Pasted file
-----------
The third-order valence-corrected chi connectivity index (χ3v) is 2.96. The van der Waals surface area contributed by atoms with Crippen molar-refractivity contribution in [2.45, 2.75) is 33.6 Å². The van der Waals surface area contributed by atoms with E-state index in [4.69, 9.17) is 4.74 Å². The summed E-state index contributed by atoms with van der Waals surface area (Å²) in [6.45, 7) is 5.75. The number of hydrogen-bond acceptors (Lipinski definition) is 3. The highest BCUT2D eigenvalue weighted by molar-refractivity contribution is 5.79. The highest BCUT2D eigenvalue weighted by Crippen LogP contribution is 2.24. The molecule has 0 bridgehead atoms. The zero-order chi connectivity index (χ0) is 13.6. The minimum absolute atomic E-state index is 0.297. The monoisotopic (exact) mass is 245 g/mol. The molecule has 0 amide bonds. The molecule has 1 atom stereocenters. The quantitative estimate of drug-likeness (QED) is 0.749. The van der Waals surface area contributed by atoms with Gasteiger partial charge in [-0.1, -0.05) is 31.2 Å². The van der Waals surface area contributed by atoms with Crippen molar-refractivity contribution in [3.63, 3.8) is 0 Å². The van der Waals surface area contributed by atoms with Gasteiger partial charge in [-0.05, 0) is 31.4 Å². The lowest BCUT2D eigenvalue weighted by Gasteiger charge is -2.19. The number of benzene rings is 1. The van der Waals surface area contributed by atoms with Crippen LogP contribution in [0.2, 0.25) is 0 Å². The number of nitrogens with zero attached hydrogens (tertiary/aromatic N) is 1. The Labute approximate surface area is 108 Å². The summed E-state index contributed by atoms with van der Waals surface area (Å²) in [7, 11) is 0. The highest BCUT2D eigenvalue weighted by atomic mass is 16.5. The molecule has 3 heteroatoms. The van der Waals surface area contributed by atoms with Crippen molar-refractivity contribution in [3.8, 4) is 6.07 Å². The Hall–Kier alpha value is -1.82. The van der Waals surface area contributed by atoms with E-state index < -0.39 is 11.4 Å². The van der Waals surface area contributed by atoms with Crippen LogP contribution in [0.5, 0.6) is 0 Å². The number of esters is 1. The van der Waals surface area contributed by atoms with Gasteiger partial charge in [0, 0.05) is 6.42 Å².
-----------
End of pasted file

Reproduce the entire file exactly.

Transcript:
The third-order valence-corrected chi connectivity index (χ3v) is 2.96. The van der Waals surface area contributed by atoms with Crippen molar-refractivity contribution in [2.45, 2.75) is 33.6 Å². The van der Waals surface area contributed by atoms with E-state index in [4.69, 9.17) is 4.74 Å². The summed E-state index contributed by atoms with van der Waals surface area (Å²) in [6.45, 7) is 5.75. The number of hydrogen-bond acceptors (Lipinski definition) is 3. The highest BCUT2D eigenvalue weighted by molar-refractivity contribution is 5.79. The highest BCUT2D eigenvalue weighted by Crippen LogP contribution is 2.24. The molecule has 0 bridgehead atoms. The zero-order chi connectivity index (χ0) is 13.6. The minimum absolute atomic E-state index is 0.297. The monoisotopic (exact) mass is 245 g/mol. The molecule has 0 amide bonds. The molecule has 1 atom stereocenters. The quantitative estimate of drug-likeness (QED) is 0.749. The van der Waals surface area contributed by atoms with Gasteiger partial charge in [-0.1, -0.05) is 31.2 Å². The van der Waals surface area contributed by atoms with Crippen molar-refractivity contribution in [3.63, 3.8) is 0 Å². The van der Waals surface area contributed by atoms with Gasteiger partial charge in [-0.05, 0) is 31.4 Å². The lowest BCUT2D eigenvalue weighted by Gasteiger charge is -2.19. The number of benzene rings is 1. The van der Waals surface area contributed by atoms with Crippen LogP contribution in [0.2, 0.25) is 0 Å². The number of nitrogens with zero attached hydrogens (tertiary/aromatic N) is 1. The Labute approximate surface area is 108 Å². The summed E-state index contributed by atoms with van der Waals surface area (Å²) in [7, 11) is 0. The highest BCUT2D eigenvalue weighted by atomic mass is 16.5. The molecule has 3 heteroatoms. The van der Waals surface area contributed by atoms with Crippen molar-refractivity contribution in [3.8, 4) is 6.07 Å². The Hall–Kier alpha value is -1.82. The van der Waals surface area contributed by atoms with E-state index < -0.39 is 11.4 Å². The van der Waals surface area contributed by atoms with Crippen LogP contribution in [0.5, 0.6) is 0 Å². The number of esters is 1. The van der Waals surface area contributed by atoms with Gasteiger partial charge in [0, 0.05) is 6.42 Å².